'The Daily Show' grills Gillibrand on her big-bank donations
Sen. Kirsten Gillibrand appeared on "The Daily Show" last night for what was supposed to have been a sympathetic interview about her work to overhaul the military's treatment of sexual assault cases.
But, after a few easy questions on that, host John Oliver switched to a thornier subject, asking Gillibrand about her campaign contributions from big banks, and the connection between those donations and her letter last year calling for changes to the Volcker Rule.
"Help me understand the relationship between banks and politics, because on the Venn Diagram of that you are right in the middle," Oliver said, rattling off that she was the number one recipient of money from Goldman Sachs, and that her second biggest contributor was JP Morgan. "What I deeply want to know is what do you have to do for that? What is required for that money? Because it makes me uncomfortable."
Gillibrand is, in fact, the top recipient from the banking and securities industry; in 2012, she collected nearly twice as much from the industry as the second-biggest beneficiary, Massachusetts Republican Scott Brown, who was running against consumer advocate Elizabeth Warren, widely regarded as the scourge of Wall Street.
Gillibrand's favored status among big banks hasn't been mentioned much as she's risen to become a national voice on women's issues, repealing Don't Ask Don't Tell, and now, reforming sexual assault in the military.
She tried to brush off the first couple questions, talking about struggling families and saying it's "my job is to represent New York and do what's right for the people." She said there "needs to be far more accountability, far more transparency, and much less risk."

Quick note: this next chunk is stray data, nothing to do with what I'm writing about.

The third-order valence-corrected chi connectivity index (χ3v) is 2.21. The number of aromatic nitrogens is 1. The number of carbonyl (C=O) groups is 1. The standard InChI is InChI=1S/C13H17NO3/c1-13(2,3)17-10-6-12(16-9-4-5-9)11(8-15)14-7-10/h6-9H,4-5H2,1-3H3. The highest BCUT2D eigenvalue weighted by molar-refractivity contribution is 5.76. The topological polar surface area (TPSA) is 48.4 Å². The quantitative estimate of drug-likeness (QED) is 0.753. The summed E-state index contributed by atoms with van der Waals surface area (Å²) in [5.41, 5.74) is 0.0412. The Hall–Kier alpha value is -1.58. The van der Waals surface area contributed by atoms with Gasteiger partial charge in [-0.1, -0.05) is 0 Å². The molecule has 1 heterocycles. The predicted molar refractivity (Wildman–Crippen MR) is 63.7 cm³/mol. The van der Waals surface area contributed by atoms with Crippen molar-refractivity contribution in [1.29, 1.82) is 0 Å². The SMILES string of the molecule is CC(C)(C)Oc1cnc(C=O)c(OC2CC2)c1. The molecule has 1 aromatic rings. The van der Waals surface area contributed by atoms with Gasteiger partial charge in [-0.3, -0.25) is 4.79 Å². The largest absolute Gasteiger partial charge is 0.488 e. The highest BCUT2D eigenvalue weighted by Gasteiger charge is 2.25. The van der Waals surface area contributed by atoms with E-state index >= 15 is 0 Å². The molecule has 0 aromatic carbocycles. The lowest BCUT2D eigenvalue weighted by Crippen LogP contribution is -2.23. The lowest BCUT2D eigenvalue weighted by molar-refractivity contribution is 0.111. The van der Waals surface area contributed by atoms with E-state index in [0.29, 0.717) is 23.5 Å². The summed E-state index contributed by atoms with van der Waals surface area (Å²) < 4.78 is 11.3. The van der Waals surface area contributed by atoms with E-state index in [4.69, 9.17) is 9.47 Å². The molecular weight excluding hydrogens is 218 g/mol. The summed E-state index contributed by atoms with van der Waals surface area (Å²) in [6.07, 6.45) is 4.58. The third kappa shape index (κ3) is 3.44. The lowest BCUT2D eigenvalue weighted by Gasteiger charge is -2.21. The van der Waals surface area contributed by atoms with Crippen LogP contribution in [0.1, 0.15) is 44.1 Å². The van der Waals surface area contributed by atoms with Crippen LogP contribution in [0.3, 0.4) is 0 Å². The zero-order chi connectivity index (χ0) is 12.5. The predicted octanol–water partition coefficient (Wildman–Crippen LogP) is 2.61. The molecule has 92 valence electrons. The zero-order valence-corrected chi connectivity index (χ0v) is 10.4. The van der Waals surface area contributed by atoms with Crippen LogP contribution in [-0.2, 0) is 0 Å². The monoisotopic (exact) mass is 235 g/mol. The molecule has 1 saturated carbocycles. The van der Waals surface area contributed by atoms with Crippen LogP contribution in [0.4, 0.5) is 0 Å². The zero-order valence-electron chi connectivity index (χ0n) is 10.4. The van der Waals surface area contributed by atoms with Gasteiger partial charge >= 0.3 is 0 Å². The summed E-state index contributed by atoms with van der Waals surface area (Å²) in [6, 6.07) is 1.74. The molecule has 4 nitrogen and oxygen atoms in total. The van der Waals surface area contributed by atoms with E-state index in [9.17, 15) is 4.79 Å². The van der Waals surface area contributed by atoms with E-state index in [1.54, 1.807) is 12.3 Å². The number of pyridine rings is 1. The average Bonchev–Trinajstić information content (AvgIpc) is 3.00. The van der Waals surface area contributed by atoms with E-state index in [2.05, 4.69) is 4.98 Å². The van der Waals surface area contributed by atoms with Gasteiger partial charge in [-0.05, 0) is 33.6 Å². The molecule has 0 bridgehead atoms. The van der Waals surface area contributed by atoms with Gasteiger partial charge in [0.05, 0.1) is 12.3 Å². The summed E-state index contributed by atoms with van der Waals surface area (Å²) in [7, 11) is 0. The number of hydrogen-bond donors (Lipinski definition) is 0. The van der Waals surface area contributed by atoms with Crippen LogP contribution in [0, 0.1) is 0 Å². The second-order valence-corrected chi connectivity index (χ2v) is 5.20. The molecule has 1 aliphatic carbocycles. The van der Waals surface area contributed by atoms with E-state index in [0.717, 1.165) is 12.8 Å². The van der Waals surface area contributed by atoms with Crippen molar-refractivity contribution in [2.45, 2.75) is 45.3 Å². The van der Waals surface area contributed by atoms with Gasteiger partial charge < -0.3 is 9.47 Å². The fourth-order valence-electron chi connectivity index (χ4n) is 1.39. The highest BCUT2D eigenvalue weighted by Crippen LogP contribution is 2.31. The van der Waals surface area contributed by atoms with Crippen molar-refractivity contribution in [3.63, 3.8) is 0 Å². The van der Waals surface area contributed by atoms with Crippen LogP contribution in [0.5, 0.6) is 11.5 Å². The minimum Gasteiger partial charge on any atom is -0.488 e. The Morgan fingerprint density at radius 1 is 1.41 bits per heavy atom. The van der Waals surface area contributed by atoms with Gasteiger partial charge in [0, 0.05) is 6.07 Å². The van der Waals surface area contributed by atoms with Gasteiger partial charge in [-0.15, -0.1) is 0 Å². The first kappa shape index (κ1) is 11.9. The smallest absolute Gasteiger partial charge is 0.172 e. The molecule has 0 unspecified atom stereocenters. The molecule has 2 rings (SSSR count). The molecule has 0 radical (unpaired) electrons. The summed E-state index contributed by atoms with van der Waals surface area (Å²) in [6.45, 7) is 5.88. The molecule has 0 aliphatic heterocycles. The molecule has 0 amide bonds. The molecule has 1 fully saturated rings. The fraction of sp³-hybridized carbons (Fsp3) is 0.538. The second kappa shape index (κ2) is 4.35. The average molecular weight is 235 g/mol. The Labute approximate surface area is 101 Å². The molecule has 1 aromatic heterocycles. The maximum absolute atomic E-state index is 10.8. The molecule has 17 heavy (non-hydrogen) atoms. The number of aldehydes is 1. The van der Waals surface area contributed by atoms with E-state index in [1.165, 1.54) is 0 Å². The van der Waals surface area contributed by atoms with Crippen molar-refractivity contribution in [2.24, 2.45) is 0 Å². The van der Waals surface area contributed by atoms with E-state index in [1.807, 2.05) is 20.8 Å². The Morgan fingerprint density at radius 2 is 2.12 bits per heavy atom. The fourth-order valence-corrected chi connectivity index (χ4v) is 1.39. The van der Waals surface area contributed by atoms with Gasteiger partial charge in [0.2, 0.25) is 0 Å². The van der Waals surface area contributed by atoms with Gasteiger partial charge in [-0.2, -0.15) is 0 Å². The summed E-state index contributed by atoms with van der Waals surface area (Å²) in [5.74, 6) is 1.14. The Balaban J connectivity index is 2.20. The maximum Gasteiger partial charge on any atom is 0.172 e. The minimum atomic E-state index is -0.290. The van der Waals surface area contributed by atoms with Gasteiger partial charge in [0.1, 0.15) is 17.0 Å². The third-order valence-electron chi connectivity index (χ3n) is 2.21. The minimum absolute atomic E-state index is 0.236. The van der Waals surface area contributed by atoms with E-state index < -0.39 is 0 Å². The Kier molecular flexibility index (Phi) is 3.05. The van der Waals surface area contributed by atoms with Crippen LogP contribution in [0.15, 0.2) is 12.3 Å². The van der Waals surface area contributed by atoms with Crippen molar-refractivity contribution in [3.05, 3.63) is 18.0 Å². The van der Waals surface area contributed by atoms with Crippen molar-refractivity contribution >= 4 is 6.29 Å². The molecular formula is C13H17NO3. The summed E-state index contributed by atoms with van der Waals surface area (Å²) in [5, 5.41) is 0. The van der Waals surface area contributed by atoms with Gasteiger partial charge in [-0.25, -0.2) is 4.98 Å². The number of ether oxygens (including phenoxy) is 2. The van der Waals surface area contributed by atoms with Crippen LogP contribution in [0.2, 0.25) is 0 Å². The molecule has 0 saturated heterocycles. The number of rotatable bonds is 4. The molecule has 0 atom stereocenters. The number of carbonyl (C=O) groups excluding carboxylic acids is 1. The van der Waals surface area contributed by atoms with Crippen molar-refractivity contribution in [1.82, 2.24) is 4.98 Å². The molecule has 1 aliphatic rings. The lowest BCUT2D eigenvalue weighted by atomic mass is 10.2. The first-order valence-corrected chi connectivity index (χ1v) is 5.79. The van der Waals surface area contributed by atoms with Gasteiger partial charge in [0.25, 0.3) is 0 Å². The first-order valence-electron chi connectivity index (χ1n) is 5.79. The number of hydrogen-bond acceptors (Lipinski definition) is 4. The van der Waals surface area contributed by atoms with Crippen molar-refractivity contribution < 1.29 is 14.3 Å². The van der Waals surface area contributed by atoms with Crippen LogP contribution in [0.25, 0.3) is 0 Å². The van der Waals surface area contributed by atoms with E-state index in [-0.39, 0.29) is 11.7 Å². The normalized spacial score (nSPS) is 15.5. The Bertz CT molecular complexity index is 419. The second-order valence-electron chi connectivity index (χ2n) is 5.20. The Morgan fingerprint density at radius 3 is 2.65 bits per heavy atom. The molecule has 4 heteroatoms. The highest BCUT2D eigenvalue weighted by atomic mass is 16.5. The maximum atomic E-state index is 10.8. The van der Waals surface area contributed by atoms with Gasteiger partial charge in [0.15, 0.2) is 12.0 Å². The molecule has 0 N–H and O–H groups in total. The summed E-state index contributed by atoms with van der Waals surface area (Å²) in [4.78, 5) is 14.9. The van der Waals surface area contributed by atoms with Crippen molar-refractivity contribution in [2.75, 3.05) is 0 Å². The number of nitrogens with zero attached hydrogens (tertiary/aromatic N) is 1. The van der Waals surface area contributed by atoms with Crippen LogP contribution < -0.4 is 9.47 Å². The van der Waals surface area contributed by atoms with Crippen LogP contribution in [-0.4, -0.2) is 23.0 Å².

Gillibrand talked about her support for publicly funded elections--to cheers from the crowd--and said it was "irrelevant where the money comes from."
But Oliver wouldn't let it go.
He came back from a commercial break to ask about the $86,000 she received from Goldman Sachs. "Is there anything we can do to not have you take that money?" he asked.
"Let me give you some confidence," she said. "We had a very large vote about the banking industry, it was called the bailout. I voted against the bailout." She added, "I don't vote in favor of Wall Street, I vote for what makes sense for New York."
Oliver was also very curious about her letter from January 2012, asking Ben Bernanke to clarify the proposed Volcker Rule, but Gillibrand, who has become increasingly active on regulatory issues in recent years, objected to the notion she had opposed it.
"I support the Volcker Rule," she said, later adding "what the letter says if you have to be able to define it so the banks can follow the rules."
It was Gillibrand's third appearance on the show. The first two were less challenging, as she soaked up effusive praise from host Jon Stewart for her work on the 9/11 health care bill and the repeal of Don't Ask Don't Tell.